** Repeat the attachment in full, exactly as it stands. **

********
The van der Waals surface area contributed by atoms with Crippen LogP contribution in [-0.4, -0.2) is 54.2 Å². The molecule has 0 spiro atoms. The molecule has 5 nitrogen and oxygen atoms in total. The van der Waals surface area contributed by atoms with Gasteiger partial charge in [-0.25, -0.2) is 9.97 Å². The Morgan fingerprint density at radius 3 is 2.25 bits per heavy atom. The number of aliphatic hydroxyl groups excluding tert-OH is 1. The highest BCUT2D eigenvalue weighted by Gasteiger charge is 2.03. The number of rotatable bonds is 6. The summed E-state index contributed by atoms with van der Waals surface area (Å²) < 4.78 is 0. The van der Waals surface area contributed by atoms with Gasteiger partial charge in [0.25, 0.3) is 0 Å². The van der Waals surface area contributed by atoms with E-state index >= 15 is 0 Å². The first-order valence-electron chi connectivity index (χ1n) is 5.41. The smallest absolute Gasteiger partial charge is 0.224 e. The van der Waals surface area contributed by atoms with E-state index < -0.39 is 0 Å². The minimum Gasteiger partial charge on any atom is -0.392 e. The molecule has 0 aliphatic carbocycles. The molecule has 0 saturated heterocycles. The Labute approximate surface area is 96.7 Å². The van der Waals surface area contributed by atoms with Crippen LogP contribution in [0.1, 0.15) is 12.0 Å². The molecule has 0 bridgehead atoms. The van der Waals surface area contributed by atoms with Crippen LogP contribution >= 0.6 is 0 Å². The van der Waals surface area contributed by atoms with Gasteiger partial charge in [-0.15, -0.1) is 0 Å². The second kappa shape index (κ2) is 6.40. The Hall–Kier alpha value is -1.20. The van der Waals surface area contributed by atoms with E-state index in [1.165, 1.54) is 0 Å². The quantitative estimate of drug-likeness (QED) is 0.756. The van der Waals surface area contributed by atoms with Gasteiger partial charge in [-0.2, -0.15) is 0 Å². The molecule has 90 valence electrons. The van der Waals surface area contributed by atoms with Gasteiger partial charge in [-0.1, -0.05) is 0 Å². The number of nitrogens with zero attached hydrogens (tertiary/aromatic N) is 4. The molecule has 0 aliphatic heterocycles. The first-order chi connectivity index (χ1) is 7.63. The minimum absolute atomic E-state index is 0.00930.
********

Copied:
The van der Waals surface area contributed by atoms with Crippen LogP contribution in [-0.4, -0.2) is 54.2 Å². The molecule has 0 spiro atoms. The molecule has 5 nitrogen and oxygen atoms in total. The van der Waals surface area contributed by atoms with Gasteiger partial charge in [-0.25, -0.2) is 9.97 Å². The Morgan fingerprint density at radius 3 is 2.25 bits per heavy atom. The number of aliphatic hydroxyl groups excluding tert-OH is 1. The highest BCUT2D eigenvalue weighted by Gasteiger charge is 2.03. The number of rotatable bonds is 6. The summed E-state index contributed by atoms with van der Waals surface area (Å²) < 4.78 is 0. The van der Waals surface area contributed by atoms with Gasteiger partial charge in [0.25, 0.3) is 0 Å². The van der Waals surface area contributed by atoms with E-state index >= 15 is 0 Å². The first-order valence-electron chi connectivity index (χ1n) is 5.41. The smallest absolute Gasteiger partial charge is 0.224 e. The van der Waals surface area contributed by atoms with E-state index < -0.39 is 0 Å². The minimum Gasteiger partial charge on any atom is -0.392 e. The molecule has 0 aliphatic carbocycles. The molecule has 0 saturated heterocycles. The Labute approximate surface area is 96.7 Å². The van der Waals surface area contributed by atoms with Crippen LogP contribution in [0.1, 0.15) is 12.0 Å². The molecule has 0 bridgehead atoms. The van der Waals surface area contributed by atoms with Crippen LogP contribution >= 0.6 is 0 Å². The van der Waals surface area contributed by atoms with Gasteiger partial charge in [-0.15, -0.1) is 0 Å². The second kappa shape index (κ2) is 6.40. The Hall–Kier alpha value is -1.20. The van der Waals surface area contributed by atoms with E-state index in [1.165, 1.54) is 0 Å². The quantitative estimate of drug-likeness (QED) is 0.756. The van der Waals surface area contributed by atoms with Gasteiger partial charge in [-0.2, -0.15) is 0 Å². The molecule has 90 valence electrons. The van der Waals surface area contributed by atoms with Gasteiger partial charge in [-0.1, -0.05) is 0 Å². The number of nitrogens with zero attached hydrogens (tertiary/aromatic N) is 4. The molecule has 0 aliphatic heterocycles. The first-order chi connectivity index (χ1) is 7.63. The minimum absolute atomic E-state index is 0.00930.